This week, Nika Gueci, executive director at the Center for Mindfulness, Compassion and Resilience at Arizona State University, is speaking at the Mindful.org “Mindfulness for Healthcare” virtual summit. The conference brings together academics, health care professionals, scientists and experts in a virtual setting to…
A new study by University at Buffalo researchers demonstrates the surprising downsides of mindfulness, while offering easy ways to minimize those consequences ─ both of which have practical implications for mindfulness training.
A project shows how implementing an evidence-based mindfulness program in a summer camp setting decreases emotional distress in school age children and empowers campers and counselors alike – enhancing camper-counselor relationships. Mindfulness – a state of consciousness that fosters awareness – has the potential to help regulate emotions and behaviors. Mindful breathing, mindful bodies, and mindful listening assisted in bringing awareness to campers in the program and provided skills to address stressful experiences.
The fear, anxiety and stress associated with the COVID-19 pandemic has taken a toll on mental health. But a new study suggests these symptoms may be alleviated through safe and convenient online mindfulness practices.
Amid a growing mental health crisis among teens and young adults nationwide, a pilot program teaching mindfulness and coping techniques to students at the University of Washington has helped lower stress and improve emotional well-being.
Dr. Adan will now guide a system-wide effort to foster an organizational culture that supports and empowers people to attain their optimal professional and personal potential in the context of true well-being.
In a recent clinical trial from Wake Forest Baptist Health, researchers showed that mindfulness-based stress reduction (MBSR) may provide benefit to people with migraine.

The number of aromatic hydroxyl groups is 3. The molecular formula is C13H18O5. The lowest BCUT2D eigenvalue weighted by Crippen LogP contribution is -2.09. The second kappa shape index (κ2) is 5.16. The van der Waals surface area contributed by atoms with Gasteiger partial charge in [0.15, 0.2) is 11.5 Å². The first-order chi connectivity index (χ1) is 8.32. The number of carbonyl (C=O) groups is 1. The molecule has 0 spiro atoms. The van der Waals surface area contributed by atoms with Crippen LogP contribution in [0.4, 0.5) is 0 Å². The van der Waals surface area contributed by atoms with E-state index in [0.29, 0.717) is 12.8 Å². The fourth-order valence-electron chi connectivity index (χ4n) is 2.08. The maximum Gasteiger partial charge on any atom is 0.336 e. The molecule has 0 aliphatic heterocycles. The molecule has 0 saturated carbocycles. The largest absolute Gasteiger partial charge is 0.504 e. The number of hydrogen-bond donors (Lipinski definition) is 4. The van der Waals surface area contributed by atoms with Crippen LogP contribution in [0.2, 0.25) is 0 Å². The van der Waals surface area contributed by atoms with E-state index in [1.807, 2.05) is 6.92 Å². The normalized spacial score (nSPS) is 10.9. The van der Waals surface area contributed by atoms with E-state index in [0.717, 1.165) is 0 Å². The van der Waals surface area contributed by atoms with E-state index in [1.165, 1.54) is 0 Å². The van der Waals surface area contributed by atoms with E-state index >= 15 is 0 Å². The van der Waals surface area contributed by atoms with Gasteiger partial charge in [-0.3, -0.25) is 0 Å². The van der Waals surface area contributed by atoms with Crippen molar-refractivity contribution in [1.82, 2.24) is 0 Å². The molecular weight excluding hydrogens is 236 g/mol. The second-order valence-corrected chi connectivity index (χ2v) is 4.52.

This article by Sherri Snelling, a corporate gerontologist and ambassador for the Caregiver Monday campaign, aims to shed light on behaviors and practices that can make a difference on our health.
Research from the University at Buffalo that measured participants’ cardiovascular responses to stressful tasks suggests that mindfulness doesn’t help to manage stress as it’s happening
Healthcare can be a demanding field, and working on a rehabilitation unit can be both physically and emotionally challenging. Self care practices are important and clinical staff must be educated on the tools in order to reduce perceived levels of…
A growing body of evidence supports the effectiveness of mindfulness approaches to promote positive changes in health behaviors. New neurobiologically based models of “mindful self-regulation” help to explain the how mindfulness-based interventions (MBIs) work to help people make healthy behavior changes, according to a review in the November/December issue of Harvard Review of Psychiatry. The journal is published in the Lippincott portfolio by Wolters Kluwer.
The American Society of Retina Specialists (ASRS) today announced the launch of a new audio and video podcast series providing consumers with critical information about the signs, symptoms and risk factors of retina disease and the importance of seeing a retina specialist for specialized care.
Now more than ever, Americans and people all over the world are under increased stress, which may adversely affect their health and well-being. Researchers explore the possibility that mindfulness with paced breathing reduces blood pressure. One of the most plausible mechanisms is that paced breathing stimulates the vagus nerve and parasympathetic nervous system, which reduce stress chemicals in the brain and increase vascular relaxation that may lead to lowering of blood pressure.